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Advanced Parameter Handling For Functions

In the section called “More Features” we hinted that Python functions can handle a variable number of argument values in addition to supporting optional argument values. Earlier, when we defined a function that had optional parameters, it had a definite number of parameters, but some (or all) could be omitted because we provided default values for them.

If we provide too many positional parameters to a function, Python raises an exception. Consider the following example. We defined a function of three positional parameters, and then evaluated it with more than three argument values.

def avg(a,b,c):
        return (a+b+c)/3.0



Traceback (most recent call last):
  File "<pyshell#16>", line 1, in -toplevel-
TypeError: avg() takes exactly 3 arguments (7 given)

Unlimited Number of Positional Argument Values

Python lets us define a function that handles an unknown and unlimited number of argument values. Examples of built-in functions with a unlimited number of argument values are max and min.

Rather than have Python raise an exception, we can request the additional positional argument values be collected into a tuple. To do this, you provide a final parameter definition of the form * extras . The * indicates that this parameter variable is the place to capture the extra argument values. The variable, here called extras , will receive a sequence with all of the extra positional argument values.

You can only provide one such variable (if you provided two, how could Python decide which of these two got the extra argument values?) You must provide this variable after the ordinary positional parameters in the function definition.

Examples of Unlimited Positional Arguments. The following function accepts an unlimited number of positional arguments; it collects these in a single tuple parameter, args.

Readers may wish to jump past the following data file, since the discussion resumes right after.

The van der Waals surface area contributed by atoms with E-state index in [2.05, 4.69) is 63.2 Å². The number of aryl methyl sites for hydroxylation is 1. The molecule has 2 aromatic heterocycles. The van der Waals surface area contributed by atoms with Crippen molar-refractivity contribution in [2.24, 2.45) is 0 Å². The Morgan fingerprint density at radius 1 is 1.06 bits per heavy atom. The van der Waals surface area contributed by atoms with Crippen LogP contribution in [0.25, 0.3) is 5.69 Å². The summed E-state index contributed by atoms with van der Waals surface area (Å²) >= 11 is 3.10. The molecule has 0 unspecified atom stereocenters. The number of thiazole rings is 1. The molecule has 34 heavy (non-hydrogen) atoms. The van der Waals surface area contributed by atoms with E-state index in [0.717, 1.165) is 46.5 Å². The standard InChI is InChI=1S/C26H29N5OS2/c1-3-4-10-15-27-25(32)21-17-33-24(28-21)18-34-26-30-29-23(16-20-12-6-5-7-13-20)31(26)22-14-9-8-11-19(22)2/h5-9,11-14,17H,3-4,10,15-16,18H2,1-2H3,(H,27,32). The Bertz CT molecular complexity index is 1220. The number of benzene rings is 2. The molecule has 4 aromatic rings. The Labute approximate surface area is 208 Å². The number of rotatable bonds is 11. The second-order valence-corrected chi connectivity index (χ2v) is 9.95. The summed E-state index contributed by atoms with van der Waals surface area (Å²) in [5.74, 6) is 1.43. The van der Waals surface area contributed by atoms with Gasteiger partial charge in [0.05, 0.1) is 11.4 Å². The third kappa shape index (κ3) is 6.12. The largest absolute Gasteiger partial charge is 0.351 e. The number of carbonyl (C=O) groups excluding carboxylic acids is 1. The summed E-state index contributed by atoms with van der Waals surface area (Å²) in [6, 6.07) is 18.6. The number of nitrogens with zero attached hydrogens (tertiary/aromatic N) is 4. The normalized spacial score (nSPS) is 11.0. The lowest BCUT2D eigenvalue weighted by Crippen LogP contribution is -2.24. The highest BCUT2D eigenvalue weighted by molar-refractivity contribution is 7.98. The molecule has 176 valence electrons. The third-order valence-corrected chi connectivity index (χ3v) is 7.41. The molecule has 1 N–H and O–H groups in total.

def myMax( *args ):
    max= arg[0]
    for a in args[1:]:
        if a > max: max= a
    return max

We take the first element of the args tuple as our current guess at the maximum value, max. We use a for loop that will set the variable a to each of the other arguments. If a is larger than our current guess, we update the current guess, max. At the end of the loop, the post condition is that we have visited every element in the list args; the current guess must be the largest value.

Here's another example. In this case we have a fixed parameter in the first position and all the extra parameters collected into a tuple called vals.

def printf( format, *vals ):
    print format % vals

This should look familiar to C programmers. Now we can write the following, which may help ease the transition from C to Python.

printf( "%s = %d", "some string", 2 )
printf( "%s, %s, %d %d", "thing1", "thing2", 3, 22 )

Unlimited Number of Keyword Argument Values

In addition to collecting extra positional argument values into a single parameter, Python can also collect extra keyword argument values into a dict. If you want a container of keyword arguments, you provide a parameter of the form ** extras . Your variable, here called extras , will receive a dict with all of the keyword parameters.

The following function accepts any number opf keyword arguments; they are collected into a single parameter.

def rtd( **args ):
    if args.has_key( "rate" ) and args.has_key( "time" ):
        args["distance"]= args["rate"]*args["time"]
    elif args.has_key( "rate" ) and args.has_key( "distance" ):
        args["time"]= args["distance"]/args["rate"]
    elif args.has_key( "time" ) and args.has_key( "distance" ):
        args["rate"]= args["distance"]/args["time"]
        raise Exception("%r does not compute" % ( args, ) )
    return args

Here's two examples of using this rtd function.


print rtd( rate=60, time=.75 )

{'distance': 45.0, 'rate': 60.0, 'time': 0.75}

print rtd( distance=173, time=2+50/60.0 )

{'distance': 173, 'rate': 61.058823529411761, 
 'time': 2.8333333333333335}